Thought I might mention a bit more. First, a plater will not plate over existing coating, so will etch or grind back to the substrate. If there’s any fine detail, like an engraving or etched pattern, it can be destroyed unless you and he are on the same page. Delicate pieces sometimes even get buffed right through. Second, German silver, like the coins in your pocket, is non-magnetic, so you can find out if the piece is steel. A nickel plating
    is magnetic, but a weak effect. Third, wet plating is a toxic and environmental bad thing, and has been for so long that small shops can’t afford to do it, at least properly.


    In fact-checking myself today, found out that the term German silver fell out of use in 1914. No need to wonder why!

  11. #10

    Default Re: Replating a vintage National mandolin

    Wouldnt an original untouched finish be more desirable than a replanting? Think vintage cars or furniture. I’d just polish it then go from there.

  12. #11

    Default Re: Replating a vintage National mandolin

    Quote Originally Posted by Phil-D View Post
    Wouldnt an original untouched finish be more desirable than a replanting? Think vintage cars or furniture. I’d just polish it then go from there.
    Current fashion in the marketplace can shift with the winds. Even cleaning, let alone polishing, is a valuation reduction in many types of collectibles. Restoring something to original materials and appearance, once an accepted virtue, can now be a crime. Witness the recent thread about the nature of ‘60s auto paint on an electric mandolin here! Restore something to playability? Maybe good, maybe bad. Make the Bugatti drivable? Maybe, but it’s all in the winds of fashion and those who, one way or the other, define a market. The cynical among us might think that it could all be a manipulation.
    So should one seal a musical instrument in an argon-filled glass case, like the Constitution? That might be currently the only safe thing, but if one’s interest in something is function, rather then investment or scholarly study, then go ahead, fix those cracks, replace those strings, and possibly even wipe off the dirt.

  13. #12
    Registered User Sue Rieter's Avatar
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    Default Re: Replating a vintage National mandolin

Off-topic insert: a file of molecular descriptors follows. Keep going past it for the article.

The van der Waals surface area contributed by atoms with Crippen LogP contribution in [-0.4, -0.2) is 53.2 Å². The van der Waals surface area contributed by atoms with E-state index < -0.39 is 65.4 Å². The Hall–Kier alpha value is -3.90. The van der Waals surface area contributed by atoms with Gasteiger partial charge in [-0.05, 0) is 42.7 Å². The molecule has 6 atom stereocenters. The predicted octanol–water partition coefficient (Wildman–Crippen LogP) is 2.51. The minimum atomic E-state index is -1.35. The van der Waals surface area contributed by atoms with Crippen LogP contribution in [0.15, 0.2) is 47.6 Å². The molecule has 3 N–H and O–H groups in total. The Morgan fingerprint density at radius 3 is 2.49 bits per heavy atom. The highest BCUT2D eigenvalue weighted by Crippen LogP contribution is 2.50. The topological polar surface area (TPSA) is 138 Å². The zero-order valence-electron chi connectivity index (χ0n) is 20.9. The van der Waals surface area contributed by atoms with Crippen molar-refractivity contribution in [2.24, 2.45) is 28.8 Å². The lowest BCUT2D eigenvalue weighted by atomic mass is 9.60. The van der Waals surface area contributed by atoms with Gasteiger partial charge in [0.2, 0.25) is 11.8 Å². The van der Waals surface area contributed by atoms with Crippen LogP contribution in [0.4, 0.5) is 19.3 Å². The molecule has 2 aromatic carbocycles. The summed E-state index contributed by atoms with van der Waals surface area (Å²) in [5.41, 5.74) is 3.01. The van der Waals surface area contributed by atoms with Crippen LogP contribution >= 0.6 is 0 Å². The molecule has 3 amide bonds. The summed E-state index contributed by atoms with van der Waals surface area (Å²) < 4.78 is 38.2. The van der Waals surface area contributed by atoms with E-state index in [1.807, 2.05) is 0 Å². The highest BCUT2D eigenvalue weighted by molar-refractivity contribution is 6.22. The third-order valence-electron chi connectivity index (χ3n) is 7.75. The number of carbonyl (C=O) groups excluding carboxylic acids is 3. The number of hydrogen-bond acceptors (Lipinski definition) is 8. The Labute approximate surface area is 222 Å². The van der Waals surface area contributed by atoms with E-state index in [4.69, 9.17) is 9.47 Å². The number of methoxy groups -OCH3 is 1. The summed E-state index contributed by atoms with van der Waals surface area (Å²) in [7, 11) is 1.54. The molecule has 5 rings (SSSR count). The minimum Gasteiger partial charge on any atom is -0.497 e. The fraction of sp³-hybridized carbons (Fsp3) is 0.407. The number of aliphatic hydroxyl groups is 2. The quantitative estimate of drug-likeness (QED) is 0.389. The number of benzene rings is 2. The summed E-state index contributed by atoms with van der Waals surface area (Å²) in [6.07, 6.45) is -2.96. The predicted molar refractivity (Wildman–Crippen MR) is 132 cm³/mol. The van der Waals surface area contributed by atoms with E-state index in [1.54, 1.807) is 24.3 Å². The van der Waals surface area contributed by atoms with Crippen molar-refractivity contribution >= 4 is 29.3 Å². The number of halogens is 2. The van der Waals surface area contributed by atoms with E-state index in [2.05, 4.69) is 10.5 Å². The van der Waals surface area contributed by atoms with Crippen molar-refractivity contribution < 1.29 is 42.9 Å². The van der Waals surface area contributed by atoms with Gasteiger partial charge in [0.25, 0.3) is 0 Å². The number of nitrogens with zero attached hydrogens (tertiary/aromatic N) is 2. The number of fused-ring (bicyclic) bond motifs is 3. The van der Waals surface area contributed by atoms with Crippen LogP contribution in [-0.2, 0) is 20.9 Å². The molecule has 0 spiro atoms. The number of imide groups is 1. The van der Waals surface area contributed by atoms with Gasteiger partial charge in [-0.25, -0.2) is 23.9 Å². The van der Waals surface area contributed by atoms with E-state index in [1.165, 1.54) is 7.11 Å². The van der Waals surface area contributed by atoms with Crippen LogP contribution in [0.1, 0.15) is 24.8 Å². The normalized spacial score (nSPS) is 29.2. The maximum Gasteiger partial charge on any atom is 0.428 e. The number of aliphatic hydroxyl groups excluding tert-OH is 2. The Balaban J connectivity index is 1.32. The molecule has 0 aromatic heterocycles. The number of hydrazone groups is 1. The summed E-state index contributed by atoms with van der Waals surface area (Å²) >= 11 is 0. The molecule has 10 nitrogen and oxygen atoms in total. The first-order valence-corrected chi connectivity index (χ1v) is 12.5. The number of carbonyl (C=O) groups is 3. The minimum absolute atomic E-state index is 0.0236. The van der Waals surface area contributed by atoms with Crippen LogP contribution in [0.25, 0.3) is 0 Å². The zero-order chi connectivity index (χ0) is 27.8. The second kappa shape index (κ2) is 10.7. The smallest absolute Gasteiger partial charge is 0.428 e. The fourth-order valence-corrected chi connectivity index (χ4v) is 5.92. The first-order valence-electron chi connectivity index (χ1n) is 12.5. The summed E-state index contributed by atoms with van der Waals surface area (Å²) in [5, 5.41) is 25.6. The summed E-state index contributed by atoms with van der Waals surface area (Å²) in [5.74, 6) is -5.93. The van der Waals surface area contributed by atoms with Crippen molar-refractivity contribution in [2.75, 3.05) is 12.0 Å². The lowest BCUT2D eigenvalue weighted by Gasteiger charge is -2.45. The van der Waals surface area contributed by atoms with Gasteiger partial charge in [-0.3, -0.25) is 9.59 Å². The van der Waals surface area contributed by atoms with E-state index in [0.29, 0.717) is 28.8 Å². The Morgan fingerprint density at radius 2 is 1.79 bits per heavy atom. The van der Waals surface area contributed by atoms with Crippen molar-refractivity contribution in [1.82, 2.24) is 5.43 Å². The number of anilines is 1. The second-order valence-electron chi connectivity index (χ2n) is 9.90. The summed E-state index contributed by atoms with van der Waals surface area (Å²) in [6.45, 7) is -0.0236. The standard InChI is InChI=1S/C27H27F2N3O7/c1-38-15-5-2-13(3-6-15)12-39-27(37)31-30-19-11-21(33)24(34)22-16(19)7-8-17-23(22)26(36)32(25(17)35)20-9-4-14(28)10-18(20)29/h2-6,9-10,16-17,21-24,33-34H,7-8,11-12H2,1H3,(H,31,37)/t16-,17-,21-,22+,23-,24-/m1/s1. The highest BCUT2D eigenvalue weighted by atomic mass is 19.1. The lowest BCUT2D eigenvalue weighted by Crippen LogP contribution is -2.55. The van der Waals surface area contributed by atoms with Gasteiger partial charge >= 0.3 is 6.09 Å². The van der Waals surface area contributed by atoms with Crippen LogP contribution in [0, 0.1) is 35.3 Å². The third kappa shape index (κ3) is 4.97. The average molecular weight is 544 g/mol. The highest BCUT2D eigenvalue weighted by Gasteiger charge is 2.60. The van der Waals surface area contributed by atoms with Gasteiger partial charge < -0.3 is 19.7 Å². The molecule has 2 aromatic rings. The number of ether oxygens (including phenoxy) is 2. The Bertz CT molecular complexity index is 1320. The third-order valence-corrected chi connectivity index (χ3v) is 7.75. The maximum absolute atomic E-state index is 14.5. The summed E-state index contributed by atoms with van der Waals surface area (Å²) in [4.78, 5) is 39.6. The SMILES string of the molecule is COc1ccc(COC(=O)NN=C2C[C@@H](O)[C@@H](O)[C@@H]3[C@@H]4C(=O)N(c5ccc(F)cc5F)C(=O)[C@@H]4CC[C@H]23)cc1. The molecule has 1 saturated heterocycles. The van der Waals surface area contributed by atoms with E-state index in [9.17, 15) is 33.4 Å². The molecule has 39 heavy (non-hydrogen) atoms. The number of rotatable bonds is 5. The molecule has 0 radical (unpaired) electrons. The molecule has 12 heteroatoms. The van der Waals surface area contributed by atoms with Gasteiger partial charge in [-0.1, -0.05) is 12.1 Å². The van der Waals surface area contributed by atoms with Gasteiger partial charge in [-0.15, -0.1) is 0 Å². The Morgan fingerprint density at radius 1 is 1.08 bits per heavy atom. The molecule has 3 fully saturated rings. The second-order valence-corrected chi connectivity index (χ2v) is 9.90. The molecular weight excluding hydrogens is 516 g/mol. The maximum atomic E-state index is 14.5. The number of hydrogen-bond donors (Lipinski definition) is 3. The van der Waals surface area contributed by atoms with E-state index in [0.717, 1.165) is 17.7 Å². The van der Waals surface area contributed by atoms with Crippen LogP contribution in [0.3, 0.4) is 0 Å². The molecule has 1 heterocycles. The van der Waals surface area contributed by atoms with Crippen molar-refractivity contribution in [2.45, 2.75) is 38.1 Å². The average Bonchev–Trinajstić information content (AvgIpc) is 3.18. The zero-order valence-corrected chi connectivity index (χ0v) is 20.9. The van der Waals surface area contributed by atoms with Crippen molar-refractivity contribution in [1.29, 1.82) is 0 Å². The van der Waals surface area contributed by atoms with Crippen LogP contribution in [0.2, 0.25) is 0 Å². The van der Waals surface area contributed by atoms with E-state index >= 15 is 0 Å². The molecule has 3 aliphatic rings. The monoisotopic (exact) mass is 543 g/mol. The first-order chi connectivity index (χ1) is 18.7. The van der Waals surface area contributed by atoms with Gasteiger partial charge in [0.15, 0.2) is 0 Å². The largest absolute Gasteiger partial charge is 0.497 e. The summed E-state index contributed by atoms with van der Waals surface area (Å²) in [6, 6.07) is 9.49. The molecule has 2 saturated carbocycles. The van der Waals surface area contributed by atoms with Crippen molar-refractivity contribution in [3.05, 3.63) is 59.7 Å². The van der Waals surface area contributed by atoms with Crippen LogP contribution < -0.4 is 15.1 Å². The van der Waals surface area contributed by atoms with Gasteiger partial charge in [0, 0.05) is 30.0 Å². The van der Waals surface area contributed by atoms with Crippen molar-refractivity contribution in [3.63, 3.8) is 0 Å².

Function. Definitely function. And then appearance. But appearance doesn't necessarily mean pristine, like new (although it could).

    Some instruments are truly amazing works of art. (I've seen more than a few here.) But to put them in the proverbial argon-filled case mentioned above, I think that's sad. IMHO the total beauty is in the intersection of appearance and sound, and I would imagine the best appreciation of both would be in the playing/hearing the playing.

    I don't think I'd re-plate if it were mine.
    Last edited by Sue Rieter; Jun-11-2022 at 2:13pm. Reason: Not so definitive - I haven't seen it.
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    Default Re: Replating a vintage National mandolin

    [QUOTE=Richard500;1868509]Restoring something to original materials and appearance, once an accepted virtue, can now be a crime. Witness the recent thread about the nature of ‘60s auto paint on an electric mandolin here!

    The Fender electric mandolin "still" brought over $4000 at auction, even with an uncertain finish.....was that top money or would it have brought more $ with the finish confirmed by a vintage authority?

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    Martin Stillion mrmando's Avatar
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    Default Re: Replating a vintage National mandolin

    The Silvo in question has already had a shoddy attempt at customization performed on it ... someone inexpertly added block inlays to the fretboard, which I'll have to have redone. It also needs a refret. There's a lot of corrosion from the outgassed pickguard. I already have a Silvo that's closer to original, apart from a replacement pickguard.